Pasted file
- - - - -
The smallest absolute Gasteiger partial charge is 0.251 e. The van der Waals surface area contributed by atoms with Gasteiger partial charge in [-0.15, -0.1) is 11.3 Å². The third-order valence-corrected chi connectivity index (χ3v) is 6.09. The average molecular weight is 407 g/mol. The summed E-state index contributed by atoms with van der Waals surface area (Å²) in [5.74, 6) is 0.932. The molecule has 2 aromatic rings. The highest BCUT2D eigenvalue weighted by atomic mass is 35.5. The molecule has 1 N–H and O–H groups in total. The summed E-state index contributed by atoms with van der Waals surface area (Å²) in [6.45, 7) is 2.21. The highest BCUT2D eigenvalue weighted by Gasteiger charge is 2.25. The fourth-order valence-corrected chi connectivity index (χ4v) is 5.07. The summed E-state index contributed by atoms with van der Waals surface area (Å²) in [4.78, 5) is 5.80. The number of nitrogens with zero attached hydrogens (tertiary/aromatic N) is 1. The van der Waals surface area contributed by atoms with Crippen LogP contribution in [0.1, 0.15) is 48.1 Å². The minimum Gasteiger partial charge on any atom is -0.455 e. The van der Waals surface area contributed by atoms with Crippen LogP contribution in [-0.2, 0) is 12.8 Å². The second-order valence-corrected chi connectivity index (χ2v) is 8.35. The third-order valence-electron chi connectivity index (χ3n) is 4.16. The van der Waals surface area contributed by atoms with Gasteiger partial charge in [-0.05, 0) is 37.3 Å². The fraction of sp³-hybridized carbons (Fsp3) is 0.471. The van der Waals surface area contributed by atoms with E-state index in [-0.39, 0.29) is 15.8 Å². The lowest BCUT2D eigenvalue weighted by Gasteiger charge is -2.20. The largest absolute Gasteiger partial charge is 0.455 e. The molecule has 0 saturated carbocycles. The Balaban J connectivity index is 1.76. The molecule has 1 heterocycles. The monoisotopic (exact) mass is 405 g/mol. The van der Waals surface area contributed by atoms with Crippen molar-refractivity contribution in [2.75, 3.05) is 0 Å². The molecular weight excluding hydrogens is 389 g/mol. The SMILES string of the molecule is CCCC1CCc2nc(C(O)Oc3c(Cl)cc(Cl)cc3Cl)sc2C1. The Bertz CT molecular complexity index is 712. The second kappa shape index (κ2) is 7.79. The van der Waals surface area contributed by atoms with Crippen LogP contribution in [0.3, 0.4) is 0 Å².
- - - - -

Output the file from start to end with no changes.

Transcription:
The smallest absolute Gasteiger partial charge is 0.251 e. The van der Waals surface area contributed by atoms with Gasteiger partial charge in [-0.15, -0.1) is 11.3 Å². The third-order valence-corrected chi connectivity index (χ3v) is 6.09. The average molecular weight is 407 g/mol. The summed E-state index contributed by atoms with van der Waals surface area (Å²) in [5.74, 6) is 0.932. The molecule has 2 aromatic rings. The highest BCUT2D eigenvalue weighted by atomic mass is 35.5. The molecule has 1 N–H and O–H groups in total. The summed E-state index contributed by atoms with van der Waals surface area (Å²) in [6.45, 7) is 2.21. The highest BCUT2D eigenvalue weighted by Gasteiger charge is 2.25. The fourth-order valence-corrected chi connectivity index (χ4v) is 5.07. The summed E-state index contributed by atoms with van der Waals surface area (Å²) in [4.78, 5) is 5.80. The number of nitrogens with zero attached hydrogens (tertiary/aromatic N) is 1. The van der Waals surface area contributed by atoms with Crippen LogP contribution in [0.1, 0.15) is 48.1 Å². The minimum Gasteiger partial charge on any atom is -0.455 e. The van der Waals surface area contributed by atoms with Crippen LogP contribution in [-0.2, 0) is 12.8 Å². The second-order valence-corrected chi connectivity index (χ2v) is 8.35. The third-order valence-electron chi connectivity index (χ3n) is 4.16. The van der Waals surface area contributed by atoms with Gasteiger partial charge in [-0.05, 0) is 37.3 Å². The fraction of sp³-hybridized carbons (Fsp3) is 0.471. The van der Waals surface area contributed by atoms with E-state index in [-0.39, 0.29) is 15.8 Å². The lowest BCUT2D eigenvalue weighted by Gasteiger charge is -2.20. The largest absolute Gasteiger partial charge is 0.455 e. The molecule has 0 saturated carbocycles. The Balaban J connectivity index is 1.76. The molecule has 1 heterocycles. The monoisotopic (exact) mass is 405 g/mol. The van der Waals surface area contributed by atoms with Crippen molar-refractivity contribution in [2.75, 3.05) is 0 Å². The molecular weight excluding hydrogens is 389 g/mol. The SMILES string of the molecule is CCCC1CCc2nc(C(O)Oc3c(Cl)cc(Cl)cc3Cl)sc2C1. The Bertz CT molecular complexity index is 712. The second kappa shape index (κ2) is 7.79. The van der Waals surface area contributed by atoms with Crippen LogP contribution in [0.3, 0.4) is 0 Å².